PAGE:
Taking personal responsibility. It is a concept the plebs in the modern progressive world fear more than anything else. Yes, they may panic and become hysterical after watching the latest fear-mongering news report (if one may call it as such) from the mainstream media. But taking personal responsibility is what they fear the most. And the only people who win are toilet paper manufacturers.
Yes, the shit has hit the fan. But now it is your turn to act. What to you do? Panic? Whine? Despair? Act like a pleb would act? Or stand up like a man (or a good woman, for that matter)? I sincerely believe my readers will fall into the latter category, or they would not be here reading this.
The obvious course of action in any hardship is to take charge of the situation. This is what distinguishes real men from the plebs. In reality, though, taking charge of ones life begins much earlier. The ancient Romans did not (well, not in the early and middle Republic at least) engage in degenerate activities which do not support life. They held discipline and civic virtue in high esteem – the story of Cincinnatus and his resignation of near-absolute authority is a leading example of it. Anything else was suspect and viewed with disgust. By modern standards the Ancient Roman society was a harsh one, with its constant warfare, harsh discipline, farm work, and the competition in the Cursus Honorum. But often the modern scholars disregard the fact, that the Roman people – and ancient peoples in general – were of a different stock than the modern couch dwelling fatty sitting in front of the Telescreen (as seen in George Orwell‘s 1984). If this offends someone, then great! If it triggers someone enough to move his/her lazy ass and take responsibility for his/her life, then it is all worth it. The end of the matter is, people in the past were raised not to whine and accept responsibility from a young age.
Taking responsibility is not something one should do when things get bad. Taking responsibility at all times should be the basic modus operandi for everyone who takes themselves seriously and wishes to rise above mere mediocrity. Let the others content themselves with the government handouts and other socialist policies, as their pleb ancestors were content with free grain and subsistence in the late Republic and in Imperial Rome. That is not to say, that handouts are inherently evil – no – but the attitude it promotes, is certainly not a virtuous one. Socialism, and most socialist policies inherently incentivise mediocrity. At one hand it is great to be able to survive, and the landless (and in many ways unjustly so) masses in Rome certainly benefited from free grain. But the real (albeit temporary) beneficiaries were the rich, who instead of taking responsibility and trying to help the people in order solve the underlying issue of poverty (providing education for the people, redistributing illegally acquired land – something that got the Gracchi brothers killed -, fighting corruption, decadence among themselves, etc), opted in for a more comfortable, socialist solution that in the long term benefited no one and made matters worse for everyone involved. Unfortunately the handouts people will receive or have already received due to the 2020 corona outbreak is a dangerous precedent not unlike what happened in Ancient Rome, with the masses becoming dependent on the state, and becoming political tools for the rich political elite.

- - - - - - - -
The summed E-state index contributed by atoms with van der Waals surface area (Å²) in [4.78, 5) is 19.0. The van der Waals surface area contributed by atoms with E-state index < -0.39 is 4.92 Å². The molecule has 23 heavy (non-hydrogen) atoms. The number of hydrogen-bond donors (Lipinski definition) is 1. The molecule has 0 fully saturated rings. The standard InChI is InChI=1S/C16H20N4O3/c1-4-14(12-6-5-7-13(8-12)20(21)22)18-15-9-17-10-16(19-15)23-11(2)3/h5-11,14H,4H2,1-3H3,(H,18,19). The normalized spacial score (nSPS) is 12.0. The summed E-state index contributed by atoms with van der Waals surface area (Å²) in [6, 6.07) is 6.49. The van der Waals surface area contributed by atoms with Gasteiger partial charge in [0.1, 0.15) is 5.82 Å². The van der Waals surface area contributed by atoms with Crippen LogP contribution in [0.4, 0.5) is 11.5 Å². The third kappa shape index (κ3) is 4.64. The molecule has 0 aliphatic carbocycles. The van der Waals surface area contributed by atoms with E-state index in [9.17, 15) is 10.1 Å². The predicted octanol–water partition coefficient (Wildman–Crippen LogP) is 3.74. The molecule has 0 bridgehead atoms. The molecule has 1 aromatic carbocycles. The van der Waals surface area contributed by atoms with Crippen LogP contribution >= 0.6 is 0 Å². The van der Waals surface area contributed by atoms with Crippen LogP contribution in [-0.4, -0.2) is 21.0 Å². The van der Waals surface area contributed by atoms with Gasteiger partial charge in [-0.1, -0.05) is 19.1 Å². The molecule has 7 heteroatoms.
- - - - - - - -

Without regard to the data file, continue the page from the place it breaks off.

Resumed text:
Instead of opting for a temorary band-aid, the governments should find means to promote civic virtue among their people. Spartan Greece is perhaps an extreme example of what it would look like, but even a relatively moderate approach akin to the early and middle Republican Rome would make a huge difference. All it takes it to raise the children – leading by example and being a good role model – in a way that encourages them to take responsibility. Also, promoting Stoic philosophy and the works of Socrates, Plato, Seneca, Epictetus and Marcus Aurelius would benefit the society at large. That said, in a progressive society where even university students (at least in non-STEM fields) are largely illiterate, there are far more pressing issues that need to be addressed in beforehand. Unfortunately, while many of the problems could be easily fixed in a single generation, the solutions are not in the best interest of certain political demographics.
At the end of the day, it comes down – as I have repeatedly stated – to taking personal responsibility. Taking responsibility for one‘s health and physique. Eating healthy and avoiding fake processed food. Boosting the immune system. Exercising regularly, and welcoming hardship and discipline. After all, the best time to train discipline is when the times are good – and despite the crisis we are in, the times are good. Take one of the best Roman emperors, Marcus Aurelius, for example. He had absolutely everything. He could have done everything he ever wanted. He could have said no to everything he did not enjoy. Yet he did his job with a rigorous discipline. He was the ultimate Stoic alpha man, taking total responsibility for his actions, while being indifferent to what makes no difference. Marcus Aurelius is the prime example of everything the progressive plebs are not.
To put it short. Embrace hardships and discipline. Take charge of your life. Take responsibility of your actions, and live a virtuous and successful life. Not only will you yourself, as an individual, enjoy a higher quality of life, but so will the society as a whole. And caring about the society as a whole, is in essence, civic virtue. And civic virtue is what made Rome great.